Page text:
There will be many Manchester City fans, indeed many football fans of a certain generation, who will feel part of themselves died when they heard about the passing of the King of Kippax, Colin Bell.
There will be many Manchester City fans, indeed many football fans of a certain generation, who will feel part of themselves died when they heard about the passing of the King of Kippax, Colin Bell. As far as I’m concerned, and I saw him play at the peak of his fitness so I can compare what I saw with my own eyes with the great players that are currently gracing the pitch at the Etihad Stadium, he was the best of the best.
There will be many others, players who were his teammates, former managers and even opponents who are better placed to pay tribute to the City legend than me, so I hope you will forgive me for talking about the man, the friend, I grew to know during my time writing his autobiography “Reluctant Hero”.
I first interviewed Colin when he had the Bell Waldron restaurant in Whitefield. I was a fledgling broadcaster for hospital radio and I didn’t realise how honoured I was to be granted the interview. He rarely gave them. Before that I’d met him at a charity cricket match, as a 12 year old, nervously offering him the programme to sign, while my hand trembled nervously.
By the time I’d become a professional I was starting to be invited to be a guest at City Supporters club meetings, so I got to know Colin much better. He was very shy and unassuming. He’d sign and pose for pictures but didn’t seek out adulation, nor did he crave the limelight.
In 2001/2002 the BBC offered me the chance to nominate someone to carry the Commonwealth Games baton and I had the honour of asking Colin. He was keen to accept the invitation but was at pains to say, “only if there are no cameras waiting for me”. I made sure his wishes were fulfilled and from the growing trust he felt towards me came the opportunity to write his life story.
I related to his shyness, the title Reluctant Hero seemed perfect and over the course of a couple of years I visited his home and chatted to him for hours; he even made me lunch and a brew in the middle of the day. We drove together to meet his family and revisit his boyhood in Hesledon, County Durham.
He’d played for a club called Horden Colliery Welfare Juniors, so we went there with the aim of taking a picture of him in the ground. He felt embarrassed asking the club for permission so I asked an official while he waited outside the office. They hadn’t “asked the committee” so refused. Colin came up with a suggestion, “can’t we just peer over the wall and take it that way?” The Wall was too high, so he cupped his hands and said, “Put your foot in there and climb up and you’ll be able to take the picture over the wall.” That summed up Colin’s humility perfectly.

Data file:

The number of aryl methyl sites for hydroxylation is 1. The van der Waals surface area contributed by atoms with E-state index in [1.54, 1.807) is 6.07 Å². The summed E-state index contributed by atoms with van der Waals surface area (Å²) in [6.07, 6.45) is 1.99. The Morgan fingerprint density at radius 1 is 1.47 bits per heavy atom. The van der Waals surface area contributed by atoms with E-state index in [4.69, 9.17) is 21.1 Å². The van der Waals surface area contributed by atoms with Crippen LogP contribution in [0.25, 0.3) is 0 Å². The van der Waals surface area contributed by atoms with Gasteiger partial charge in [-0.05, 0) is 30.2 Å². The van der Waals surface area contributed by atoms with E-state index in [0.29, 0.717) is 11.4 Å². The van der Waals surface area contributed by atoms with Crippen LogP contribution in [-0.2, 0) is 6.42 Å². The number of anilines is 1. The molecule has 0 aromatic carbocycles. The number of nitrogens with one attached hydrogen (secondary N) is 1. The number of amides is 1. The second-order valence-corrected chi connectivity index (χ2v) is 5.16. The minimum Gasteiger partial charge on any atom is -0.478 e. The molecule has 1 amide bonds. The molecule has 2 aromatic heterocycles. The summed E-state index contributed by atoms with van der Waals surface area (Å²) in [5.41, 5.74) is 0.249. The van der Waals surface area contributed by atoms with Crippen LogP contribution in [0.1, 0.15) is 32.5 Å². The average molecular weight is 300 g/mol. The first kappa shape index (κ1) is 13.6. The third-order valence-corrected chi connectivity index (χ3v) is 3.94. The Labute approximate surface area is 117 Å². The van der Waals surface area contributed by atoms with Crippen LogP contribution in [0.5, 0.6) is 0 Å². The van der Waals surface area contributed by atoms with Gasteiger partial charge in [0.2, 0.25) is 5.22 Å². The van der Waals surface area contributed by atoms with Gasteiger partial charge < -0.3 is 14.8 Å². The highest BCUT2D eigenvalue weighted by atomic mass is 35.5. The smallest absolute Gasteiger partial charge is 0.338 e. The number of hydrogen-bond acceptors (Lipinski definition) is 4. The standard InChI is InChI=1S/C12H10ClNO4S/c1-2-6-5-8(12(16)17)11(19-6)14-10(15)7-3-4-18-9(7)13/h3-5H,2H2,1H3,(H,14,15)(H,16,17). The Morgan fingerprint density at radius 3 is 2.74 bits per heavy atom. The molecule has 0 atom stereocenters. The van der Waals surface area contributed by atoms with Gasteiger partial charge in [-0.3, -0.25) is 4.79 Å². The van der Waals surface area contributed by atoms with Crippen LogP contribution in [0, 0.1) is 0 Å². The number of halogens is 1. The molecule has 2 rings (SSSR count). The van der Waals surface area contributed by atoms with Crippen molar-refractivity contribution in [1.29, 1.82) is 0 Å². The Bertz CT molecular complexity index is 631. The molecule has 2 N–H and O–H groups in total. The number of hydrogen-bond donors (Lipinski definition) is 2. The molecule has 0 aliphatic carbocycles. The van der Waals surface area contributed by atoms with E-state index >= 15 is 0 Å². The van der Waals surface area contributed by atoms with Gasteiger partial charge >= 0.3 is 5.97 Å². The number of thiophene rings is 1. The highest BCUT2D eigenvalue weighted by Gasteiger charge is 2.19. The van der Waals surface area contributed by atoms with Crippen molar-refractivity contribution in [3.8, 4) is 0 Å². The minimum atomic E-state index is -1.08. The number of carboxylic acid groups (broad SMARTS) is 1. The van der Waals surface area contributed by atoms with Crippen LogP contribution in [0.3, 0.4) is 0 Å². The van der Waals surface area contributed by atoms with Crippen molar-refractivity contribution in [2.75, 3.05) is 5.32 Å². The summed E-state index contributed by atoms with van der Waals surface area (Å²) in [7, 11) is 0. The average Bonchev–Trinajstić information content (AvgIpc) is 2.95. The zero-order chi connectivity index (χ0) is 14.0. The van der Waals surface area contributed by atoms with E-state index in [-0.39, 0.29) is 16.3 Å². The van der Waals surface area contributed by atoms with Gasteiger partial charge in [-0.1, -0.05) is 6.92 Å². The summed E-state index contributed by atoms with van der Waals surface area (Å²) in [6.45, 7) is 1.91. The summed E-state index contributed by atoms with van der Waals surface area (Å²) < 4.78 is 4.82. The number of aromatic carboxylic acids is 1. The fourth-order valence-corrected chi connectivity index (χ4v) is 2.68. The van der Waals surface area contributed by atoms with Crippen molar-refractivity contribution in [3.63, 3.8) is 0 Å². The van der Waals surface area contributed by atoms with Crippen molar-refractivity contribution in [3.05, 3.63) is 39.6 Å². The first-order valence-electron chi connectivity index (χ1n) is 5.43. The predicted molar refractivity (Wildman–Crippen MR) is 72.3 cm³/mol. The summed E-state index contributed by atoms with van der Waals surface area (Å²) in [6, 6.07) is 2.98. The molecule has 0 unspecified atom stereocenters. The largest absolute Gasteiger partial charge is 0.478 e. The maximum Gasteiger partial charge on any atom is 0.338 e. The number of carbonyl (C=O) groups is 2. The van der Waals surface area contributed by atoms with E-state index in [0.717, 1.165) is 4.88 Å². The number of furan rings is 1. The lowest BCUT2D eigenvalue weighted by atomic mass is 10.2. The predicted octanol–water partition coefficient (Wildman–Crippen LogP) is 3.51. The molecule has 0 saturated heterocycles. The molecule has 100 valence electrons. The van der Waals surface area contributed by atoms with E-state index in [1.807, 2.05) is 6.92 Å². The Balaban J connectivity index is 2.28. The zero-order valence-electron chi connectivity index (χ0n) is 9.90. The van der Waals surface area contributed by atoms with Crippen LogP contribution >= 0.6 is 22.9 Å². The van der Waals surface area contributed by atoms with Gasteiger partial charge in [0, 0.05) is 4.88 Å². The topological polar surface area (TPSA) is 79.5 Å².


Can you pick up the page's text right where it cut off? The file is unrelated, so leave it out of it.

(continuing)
During the course of writing the book I’d had self-doubt but when I offered to make way for someone better the finish the project. He wouldn’t let me quit. He insisted that our friendship, and his belief in me, meant there was only one man for the job.
I’d been writing the book as a biography so after some valuable advice from million selling author Fred Eyre, I rewrote the book as an autobiography; in Colin’s words.
I got to know him so well, by now, that the story now flowed very easily. When I finished I sat and read it to him, at his house, and this man, who rarely showed emotion, cried. I asked him what he thought, and he said, “well….”. I was worried. He said, “you never mentioned my love for Sukoku”, apart from that it’s perfect.” I slotted a reference, to his favourite the number puzzle, into the text and the book was finished.
When the hardback was published, Colin’s son Jon (a highly renowned surgeon) gave his boss a copy. Colin’s mother had died when he was young of, “growth of the back body” which Jon’s boss explained was bowel cancer, which can be hereditary. Colin was quickly checked out and had early signs of the disease which was dealt with immediately. I’d like to think Colin lived a few more years as a result.
I would describe Colin, the player, as Kevin De Bruyne, David Silva and Yaya Toure rolled in to one. The best I’ve seen.
On a personal level, they always say don’t meet your heroes. I did and got to know him as a friend. He was way above my expectations and was everything you’d want your hero to be. Stylish, athletic, brave, humble, honest, respectful but above all else a true hero in every sense of the word. Thanks for your skill on the pitch and thanks for your trust and friendship off it. The World will never be quite the same without Colin Bell in it.